In contrast hereto the friction core 30 of the pressure pad 20 consists of a hard or incompressible plastic having, e.g., hardness in excess of 50 Shore A and, vis-a-vis the shaped ember 21, possesses a greatly superior hardness so that, when moving, a selective friction massage is achieved on special painful points. As material for the friction core, natural or synthetic rubber or hard rubber is used. Thus, a chloroprene polymerisate (trade name NEOPREN) having a hardness of 50 Shore A, a rubber-elastic, cross-linked polyurethane (trade name VULKOLLAN) having a hardness of from 65 to 90 Shore A; a silicone rubber having a hardness of 60 Shore A; an ethylene-propylene-diene rubber (EPDM) having a hardness of 80 Shore A; or a copolymerisate with acrylonitrile (trade name PERBUNAN) having a hardness of 70 Shore A, further a polyamide may be employed. It is possible, however, to also use other plastics or natural material derivations for producing the core 30. What is essential, though, is that the core 30 has an adequate hardness in order to be capable of performing the selective frictional massage on special painful points. The friction core 30 may also consist of metal or wood.
The disposition of the pressure pad 20 in the bandage is such that the outer convexity 23 of the pressure pad 20 faces towards the joint. Depending on the type of joint, it is also possible for more than one pressure pad to be disposed in the bandage 10. Moreover, the pressure pad can be provided with several individual friction cores 30 in order to act on several painful points simultaneously.
The friction core 30 which has a button-like shape, or any other geometric form, is firmly inserted into the pressure pad 20 and terminates in a spherical manner on the surface of the pressure pad. In order to secure the position, i.e. for securing against a displacement or traveling of the core 30 in the pressure pad 20, the core is provided with a surface contouring with undercuts or serrations, into which the material of the pad engages. It is essential that the friction core 30 consists of a material which is somewhat harder than the material of the pressure pad. Thus the possibility also exists of employing for the pressure pad having a hardness of 4 Shore A and for the friction core 30 a material whose hardness is e.g. 15 Shore A. When the bandage is applied, the friction core 30 rests on the tendon attachment, whereas the pressure pad 20 itself rests upon the muscle and/or on the soft tissues of the joint. The pressure pad may also be disposed on both sides of the bandage. According to a further embodiment of the invention, the friction core 30 in the pressure pad 20 is disposed in such a way as to be replaceable. For this purpose, the shaped member 21 is provided with a recess 40 having approximately the size of the friction core 30, into which the friction core 30 is pressed by means of a light pressure (FIG. 3).
The inner wall area which delimits the recess in the pressure pad 20 possesses a contour configuration which renders possible an engagement into the contour of the circumferential wall area of the friction core 30. Since the pad material is elastic, the friction core 30, however, possesses a greater hardness when compared with the material of the pressure pad. The friction core 30 allows itself to be pressed into the recess while during the pressing operation, the contour of the inner wall area is compressed in such a way that the core 30 is capable of sliding completely into the recess 40. Due to the elastic recovery capability of the pressure pad 20 material, the pressure pad material is urged into the marginal contour of the friction core 30 so that the latter is retained rigidly in the pressure pad. By means of an appropriate deformation of the pressure pad through a powerful external application of pressure, the core 30 can be pressed out from the pressure pad. The possibility is provided, thereby, of being able to use friction cores that possess different hardnesses. In the case where the pressure pads 20 are used with interchangeable friction cores 30, the pressure pad is attached to the bandage in such a way that a detachment of the pressure pad is possible.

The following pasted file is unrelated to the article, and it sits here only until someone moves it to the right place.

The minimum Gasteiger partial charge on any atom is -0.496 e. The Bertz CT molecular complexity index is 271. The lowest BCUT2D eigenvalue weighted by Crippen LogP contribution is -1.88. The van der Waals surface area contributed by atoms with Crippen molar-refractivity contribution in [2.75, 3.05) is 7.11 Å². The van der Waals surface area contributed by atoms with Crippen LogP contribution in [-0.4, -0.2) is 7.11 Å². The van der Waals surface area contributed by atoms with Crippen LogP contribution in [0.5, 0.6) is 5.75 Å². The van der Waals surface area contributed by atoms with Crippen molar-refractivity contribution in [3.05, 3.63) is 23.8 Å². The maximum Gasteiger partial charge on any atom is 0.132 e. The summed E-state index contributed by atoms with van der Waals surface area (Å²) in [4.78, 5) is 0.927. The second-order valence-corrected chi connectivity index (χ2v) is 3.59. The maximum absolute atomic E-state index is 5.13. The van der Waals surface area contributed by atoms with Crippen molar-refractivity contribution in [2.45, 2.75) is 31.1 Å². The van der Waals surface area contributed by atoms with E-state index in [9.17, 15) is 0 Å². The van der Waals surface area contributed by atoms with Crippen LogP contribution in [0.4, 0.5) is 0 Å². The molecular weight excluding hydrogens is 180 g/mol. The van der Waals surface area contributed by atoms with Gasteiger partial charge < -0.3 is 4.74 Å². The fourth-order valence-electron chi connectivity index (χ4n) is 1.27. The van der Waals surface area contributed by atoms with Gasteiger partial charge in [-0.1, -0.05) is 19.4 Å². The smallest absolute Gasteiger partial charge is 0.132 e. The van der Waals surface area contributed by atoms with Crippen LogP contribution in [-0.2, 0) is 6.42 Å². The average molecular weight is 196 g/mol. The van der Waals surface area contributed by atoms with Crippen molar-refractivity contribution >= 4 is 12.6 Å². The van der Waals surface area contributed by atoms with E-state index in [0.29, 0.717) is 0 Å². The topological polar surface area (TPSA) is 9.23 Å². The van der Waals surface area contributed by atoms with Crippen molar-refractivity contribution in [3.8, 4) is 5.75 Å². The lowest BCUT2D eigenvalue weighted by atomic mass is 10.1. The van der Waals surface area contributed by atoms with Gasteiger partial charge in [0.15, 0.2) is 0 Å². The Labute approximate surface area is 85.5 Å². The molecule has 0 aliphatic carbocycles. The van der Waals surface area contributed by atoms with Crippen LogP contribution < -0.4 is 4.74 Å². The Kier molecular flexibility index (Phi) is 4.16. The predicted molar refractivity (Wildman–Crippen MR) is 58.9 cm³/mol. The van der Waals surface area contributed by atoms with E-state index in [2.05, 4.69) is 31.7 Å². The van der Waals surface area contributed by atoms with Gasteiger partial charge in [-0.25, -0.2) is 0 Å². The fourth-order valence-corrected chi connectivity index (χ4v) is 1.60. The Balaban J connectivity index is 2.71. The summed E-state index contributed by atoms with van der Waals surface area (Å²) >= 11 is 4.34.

The friction core 30 can be constructed in the form of a shaped member; in that case it is disposed within the material of the shaped member 21. According to a further embodiment of the invention, the material of the friction core 30, consisting of a plastic, (e.g. silicone rubber), is fused with the material of the shaped member 21 and is undetachably connected to the shaped member 21 (FIG. 6). The friction core 30 may also be obtained in the course of the manufacturing process of the shaped member 21 by means of the material hardening or curing of a section which is intended to form the future friction core and which consequently possesses a greater hardness when compared with the soft material of the shaped member 21. In both cases, silicone rubber should preferably be used as material.
Furthermore, the shaped member 21 may also be constructed in such a way as to have a pouch-like configuration. Said pouch consists of soft elastic plastics. The interior of the pouch is filled with a gaseous medium, such as air, or with a liquid medium, such as a viscous silicone oil, water or the like. The friction core 30 is in this case fixed in its position on the inner wall area of the pouch. Apart from the construction of the pressure pod 20 with one or with several friction cores 30, the bandage itself may also be provided on two sides facing each other with pressure pads 20 fitted with friction cores 30.
While the preferred and alternate embodiments of the invention have been depicted in detail, various modifications and adaptations may be made thereto, without departing from the spirit and scope of the invention as delineated in the following claims.
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|U.S. Classification||602/26, 602/65, 602/61, 602/64|
|International Classification||A61F5/30, A61F13/06, A61F5/01|
|Cooperative Classification||A61F13/066, A61F5/30, A61F5/0109, A61F2005/0176|
|European Classification||A61F13/06D4, A61F5/01D1B2, A61F5/30|
|Jan 24, 1992||AS||Assignment|
Owner name: BEIERSDORF AG A CORP. OF THE FEDERAL REPUBLIC OF